During the summer of 1903, the New Orleans Times-Democrat published an article about O'Hare's music, thus raising questions about possible 1880s association with Witmark and his reasons for moving from Washington, D.C. to Shreveport:
The claim that O'Hare had signed a contract with Witmark to study black music is intriguing but not readily accepted.
Would Witmark pay a 21-year-old to go on an extended hunt for tunes that might enhance the firm's reputation and profit but which might lead nowhere? Would this mean that Witmark lined up the Grand Opera House job for O'Hare as a cover for his research or that he began by wandering the South in the name of research and ended up at the right place and time to become the first music director of the newly built opera house?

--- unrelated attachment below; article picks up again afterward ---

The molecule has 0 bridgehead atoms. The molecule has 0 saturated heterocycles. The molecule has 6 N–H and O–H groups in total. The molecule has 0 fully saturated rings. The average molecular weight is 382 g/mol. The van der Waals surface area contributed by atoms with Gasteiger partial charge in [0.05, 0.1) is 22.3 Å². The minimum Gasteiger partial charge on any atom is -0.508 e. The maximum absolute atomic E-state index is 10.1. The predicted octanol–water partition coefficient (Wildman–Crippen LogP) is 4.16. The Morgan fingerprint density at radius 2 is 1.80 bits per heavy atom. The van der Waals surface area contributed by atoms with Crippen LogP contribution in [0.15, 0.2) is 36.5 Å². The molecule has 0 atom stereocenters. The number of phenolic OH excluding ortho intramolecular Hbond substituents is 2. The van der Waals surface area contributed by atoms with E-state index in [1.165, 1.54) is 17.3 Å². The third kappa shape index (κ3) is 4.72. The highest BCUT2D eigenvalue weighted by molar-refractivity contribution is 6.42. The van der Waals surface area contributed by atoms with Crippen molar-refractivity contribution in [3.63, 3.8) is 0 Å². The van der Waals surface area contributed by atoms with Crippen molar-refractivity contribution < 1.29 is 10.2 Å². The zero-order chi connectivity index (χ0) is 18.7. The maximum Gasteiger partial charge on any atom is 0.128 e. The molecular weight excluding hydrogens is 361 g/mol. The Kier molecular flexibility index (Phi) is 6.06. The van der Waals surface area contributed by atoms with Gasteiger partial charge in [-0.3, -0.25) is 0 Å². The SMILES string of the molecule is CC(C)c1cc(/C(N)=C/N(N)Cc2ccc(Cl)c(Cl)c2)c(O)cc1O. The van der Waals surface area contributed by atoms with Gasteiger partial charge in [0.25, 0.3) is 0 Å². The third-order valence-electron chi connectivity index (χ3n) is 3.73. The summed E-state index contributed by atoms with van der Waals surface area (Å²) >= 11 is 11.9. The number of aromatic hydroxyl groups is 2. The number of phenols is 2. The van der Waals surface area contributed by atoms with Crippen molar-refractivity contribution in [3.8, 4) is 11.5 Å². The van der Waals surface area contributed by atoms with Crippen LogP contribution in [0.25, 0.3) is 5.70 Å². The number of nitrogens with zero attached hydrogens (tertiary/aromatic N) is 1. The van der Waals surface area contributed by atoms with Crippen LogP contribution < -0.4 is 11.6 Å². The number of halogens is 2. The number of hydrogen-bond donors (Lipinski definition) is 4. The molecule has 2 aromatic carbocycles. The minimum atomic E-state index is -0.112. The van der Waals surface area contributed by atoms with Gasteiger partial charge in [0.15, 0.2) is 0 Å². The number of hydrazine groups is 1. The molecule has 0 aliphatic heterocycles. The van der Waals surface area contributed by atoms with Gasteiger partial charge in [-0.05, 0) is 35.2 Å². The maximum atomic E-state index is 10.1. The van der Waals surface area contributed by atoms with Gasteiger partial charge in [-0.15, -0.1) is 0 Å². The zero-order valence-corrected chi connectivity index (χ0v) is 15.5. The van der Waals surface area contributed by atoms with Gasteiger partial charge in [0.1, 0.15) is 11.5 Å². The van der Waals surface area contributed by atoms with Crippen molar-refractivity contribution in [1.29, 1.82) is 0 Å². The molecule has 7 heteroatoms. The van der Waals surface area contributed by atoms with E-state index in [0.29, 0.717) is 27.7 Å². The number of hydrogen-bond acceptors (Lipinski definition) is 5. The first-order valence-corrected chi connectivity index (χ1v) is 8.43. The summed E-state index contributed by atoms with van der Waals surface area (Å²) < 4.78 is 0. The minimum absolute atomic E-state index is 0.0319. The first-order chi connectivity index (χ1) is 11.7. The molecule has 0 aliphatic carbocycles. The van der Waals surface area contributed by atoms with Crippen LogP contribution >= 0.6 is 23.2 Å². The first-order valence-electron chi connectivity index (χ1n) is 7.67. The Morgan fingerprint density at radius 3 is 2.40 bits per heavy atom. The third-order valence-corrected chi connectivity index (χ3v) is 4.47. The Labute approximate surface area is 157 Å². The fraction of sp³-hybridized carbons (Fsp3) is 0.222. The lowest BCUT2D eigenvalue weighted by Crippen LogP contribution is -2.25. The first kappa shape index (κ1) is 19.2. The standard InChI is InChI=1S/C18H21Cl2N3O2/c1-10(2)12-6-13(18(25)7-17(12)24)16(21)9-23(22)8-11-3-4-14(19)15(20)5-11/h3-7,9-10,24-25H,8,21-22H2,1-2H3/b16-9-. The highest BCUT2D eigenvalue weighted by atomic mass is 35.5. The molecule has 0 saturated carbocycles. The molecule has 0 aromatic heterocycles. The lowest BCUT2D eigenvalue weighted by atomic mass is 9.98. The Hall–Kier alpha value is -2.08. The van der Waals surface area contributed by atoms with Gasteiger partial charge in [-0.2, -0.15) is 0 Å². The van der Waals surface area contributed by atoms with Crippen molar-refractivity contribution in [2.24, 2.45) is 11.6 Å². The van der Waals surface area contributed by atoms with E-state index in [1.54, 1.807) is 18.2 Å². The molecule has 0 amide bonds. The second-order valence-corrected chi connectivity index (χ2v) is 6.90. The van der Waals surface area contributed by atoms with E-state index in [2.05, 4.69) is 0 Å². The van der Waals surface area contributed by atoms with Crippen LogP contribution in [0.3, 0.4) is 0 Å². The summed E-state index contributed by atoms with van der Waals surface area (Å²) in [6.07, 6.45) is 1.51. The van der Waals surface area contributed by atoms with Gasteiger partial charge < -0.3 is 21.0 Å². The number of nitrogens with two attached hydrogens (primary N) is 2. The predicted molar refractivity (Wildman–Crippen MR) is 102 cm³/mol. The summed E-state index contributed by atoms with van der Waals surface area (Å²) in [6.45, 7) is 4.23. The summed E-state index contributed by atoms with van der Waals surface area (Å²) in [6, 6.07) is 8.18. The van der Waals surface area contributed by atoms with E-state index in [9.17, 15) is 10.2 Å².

Facts and Reasonable Inferences
Although Witmark did not publish the songs on which Schwing and O'Hare collaborated until after O'Hare moved to New York, the songs may have been composed, or at least begun, while both men lived in Shreveport. Just as O'Hare had made a career move and joined the Witmark staff, Schwing had moved to New Orleans as the Times-Democrat article correctly points out.
The article appeared a few months after Witmark's March 20 copyright of the two men's I Kissed You in My Dream Last Night and Do You Remember, Dear? Whether Carter Schwing contacted the newspaper or a reporter contacted him, Schwing was probably the paper's source. Errors in chronology, and even in facts, could easily have occurred, especially since O'Hare had left Louisiana approximately three years before the article's publication.
I am a retired community college professor and the great-granddaughter of composer, orchestrator, arranger, organist, and teacher William Christopher O'Hare.
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2018 copyright on research content, Sue Attalla